I was 19 when I met my wife, but it took another decade before I got comfortable with words like "lesbian" and "bisexual."

Since then, I've openly shared my life and relationship — in essays for publications like Cosmopolitan and on Bravo television.


Then a funny thing happened this year: Women began coming out to me.

Women reached out to me through various forms of social media.

When we think about coming out, we usually think of that awkward adolescent time of emerging sexuality. But for older women, coming out can be a whole other experience — an especially challenging one that creates a delicate new identity.

Take Sarah, who came out at 28, after nine years with a man to whom she was also engaged.

In an email to me, she explained, "I had to confront a lot of internalized homophobia in myself, even in subconscious ways like being ashamed to appear gay or let people find out that I was."

Sarah (right) and her partner. Photo courtesy of the couple.

Then, there was the email from "Jen" (not her real name) — over 1,000 words long — sent from a fake account.

She was 41 when she reached out to me. "How did you reconcile with the fact that you'd be with a woman the rest of your life?" she asked. Jen told me she made a female friend at work in 2007. The woman had a husband and Jen had a boyfriend. They became inseparable. They've kept this secret for eight years, and Jen confesses of her girlfriend, "One of her sons told her he'd never talk to her again if he found out something was going on with us." The e-mail closed with: "I've changed our names to protect our silly secrets."

The secrets she shared didn't feel silly. They were about love — both romantic and familial — and lies.

They were about unexpectedly falling in love with another woman and the ways in which it could change both of their lives at a point when they thought they were already settled in their identities. They were about guilt and fear and doubt.

Sure, we all expect to change some as we grow older, but we expect certain things — seemingly core parts of our identity we take for granted — to stay the same.

Says Jen, "For 30+ years I envisioned myself with a husband, not a wife."

Dr. Darcy Sterling. Photo by Omar Guerra, used with permission.

Dr. Darcy Sterling, whose practice Alternatives Counseling specializes in the LGBT community, knows this struggle firsthand. "As someone who came out later in life, I too wanted certainty around my orientation." She explains, "I didn't dislike sex with men but I preferred it with women." Ultimately she made peace with her fluid sexuality and chose to identify as a lesbian. "I find it easier to wrap my complicated head around than making overarching declarations about my orientation, past, present or future," she says.

Kathy Prezbinkowski, Ph.D., M.S.N., and leader of the Washington-based support group Coming Out Women, points out that older women who come out often have to confront a lot of ingrained expectations. The group aims to create a safe space for women to listen and share stories and strives to help them break out of the "mold to fit in the heterosexual box." Women in the group range in age from mid-30s to their mid-70s, and many have already started families. Prezbinkowski says:

"More than 50% of the 2000+ women at our group had been married to men — some still in marriages — and had children, and even grandchildren. The vast majority knew that they had attractions to women, but followed the societal norm."

Admitting their feelings to strangers is one thing, but opening up to loved ones remains a daunting conversation.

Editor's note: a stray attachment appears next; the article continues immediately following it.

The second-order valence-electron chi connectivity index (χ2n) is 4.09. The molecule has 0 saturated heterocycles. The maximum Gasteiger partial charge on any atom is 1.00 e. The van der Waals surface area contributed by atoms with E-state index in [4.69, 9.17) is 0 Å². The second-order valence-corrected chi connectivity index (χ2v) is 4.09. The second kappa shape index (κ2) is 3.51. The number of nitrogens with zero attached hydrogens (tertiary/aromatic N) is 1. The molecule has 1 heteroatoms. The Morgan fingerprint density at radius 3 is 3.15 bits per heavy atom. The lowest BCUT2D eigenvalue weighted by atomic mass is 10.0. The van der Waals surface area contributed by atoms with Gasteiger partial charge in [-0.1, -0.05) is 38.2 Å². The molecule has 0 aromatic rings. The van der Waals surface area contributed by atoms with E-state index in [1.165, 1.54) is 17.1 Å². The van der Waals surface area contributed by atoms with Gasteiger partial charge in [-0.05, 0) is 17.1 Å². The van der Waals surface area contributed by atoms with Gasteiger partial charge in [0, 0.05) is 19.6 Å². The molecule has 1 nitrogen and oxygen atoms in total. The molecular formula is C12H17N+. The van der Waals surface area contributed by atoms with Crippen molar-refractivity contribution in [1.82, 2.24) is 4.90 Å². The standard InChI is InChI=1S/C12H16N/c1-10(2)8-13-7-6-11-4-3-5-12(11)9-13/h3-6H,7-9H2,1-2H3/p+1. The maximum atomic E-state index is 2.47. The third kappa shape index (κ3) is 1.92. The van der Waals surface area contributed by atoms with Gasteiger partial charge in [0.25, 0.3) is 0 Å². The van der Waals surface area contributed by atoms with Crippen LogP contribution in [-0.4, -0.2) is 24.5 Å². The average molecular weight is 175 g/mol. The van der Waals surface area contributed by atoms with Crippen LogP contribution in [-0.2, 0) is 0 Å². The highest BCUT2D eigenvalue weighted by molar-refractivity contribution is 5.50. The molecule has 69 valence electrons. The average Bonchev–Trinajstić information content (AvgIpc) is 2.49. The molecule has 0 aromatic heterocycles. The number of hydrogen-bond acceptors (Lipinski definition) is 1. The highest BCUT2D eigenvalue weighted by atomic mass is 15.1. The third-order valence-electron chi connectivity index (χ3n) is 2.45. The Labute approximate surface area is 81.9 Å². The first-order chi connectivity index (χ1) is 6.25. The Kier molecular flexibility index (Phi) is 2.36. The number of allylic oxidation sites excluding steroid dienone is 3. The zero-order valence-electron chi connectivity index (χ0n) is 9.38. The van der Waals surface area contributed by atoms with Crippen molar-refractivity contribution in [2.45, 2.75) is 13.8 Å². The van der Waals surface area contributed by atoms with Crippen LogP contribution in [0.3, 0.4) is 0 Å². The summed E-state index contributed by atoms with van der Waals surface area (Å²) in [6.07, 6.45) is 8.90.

"I practiced saying the word 'gay' to my infant," Natalie, 34, told me by email. She had both a husband and a newborn before she identified as a lesbian.

Natalie (right) and her wife Carrie. Photo courtesy of the couple.

Christi, a 38-year-old mom twice married to men, admits that telling her kids wasn't easy. In an email, she said she was worried about hurting her relationship with her daughter: "There is a lot of fear and guilt involved in coming to terms with your own sexuality and many more layers of it when it comes to telling other people."

But there are also some benefits to coming out when you're older and wiser. As Christi put it:

"I didn't understand what I was feeling when I was younger. For me, coming out at 35 was a million times easier than it might have been in my teens or 20s. By 35 I had a lot of life experience, more confidence, and I cared less what other people think."

Coming to terms with a new identity is hugely challenging, but for many of these women, it marked the beginning of their path to real happiness.

Not long after our initial correspondence, Jen wrote to me again, sharing her real name and information. She said that talking to me about her identity helped her to see her life in a new light. "I feel forever indebted to you," she wrote. The reason our conversation changed Jen's life? I listened with openness and compassion. That's it.

She shared another secret: She proposed. The couple is not fully out to their families yet, but they're working on it.

Jen and her fiancee with their new rings. Photo courtesy of the couple.

Meanwhile, Christi and her wife are expecting a baby this winter, and Sarah and her wife were married earlier this spring.

Sarah says this is not how she pictured her adult life when she was little, "but I'm ever so glad that I'm here."

Coming Out Women's mission statement asserts that all women deserve empowerment, authenticity, and wholeness. That doesn't begin with having all the answers. It can begin simply with finding someone who will listen. We are all empowered when we project the compassion we seek in others.

"When women first arrive at group," says Prezbinkowski of those who gather at Coming Out Women, "perhaps after numerous attempts, they know they are 'coming home.'"

Connections Academy

Wylee Mitchell is a senior at Nevada Connections Academy who started a t-shirt company to raise awareness for mental health.

True

Teens of today live in a totally different world than the one their parents grew up in. Not only do young people have access to technologies that previous generations barely dreamed of, but they're also constantly bombarded with information from the news and media.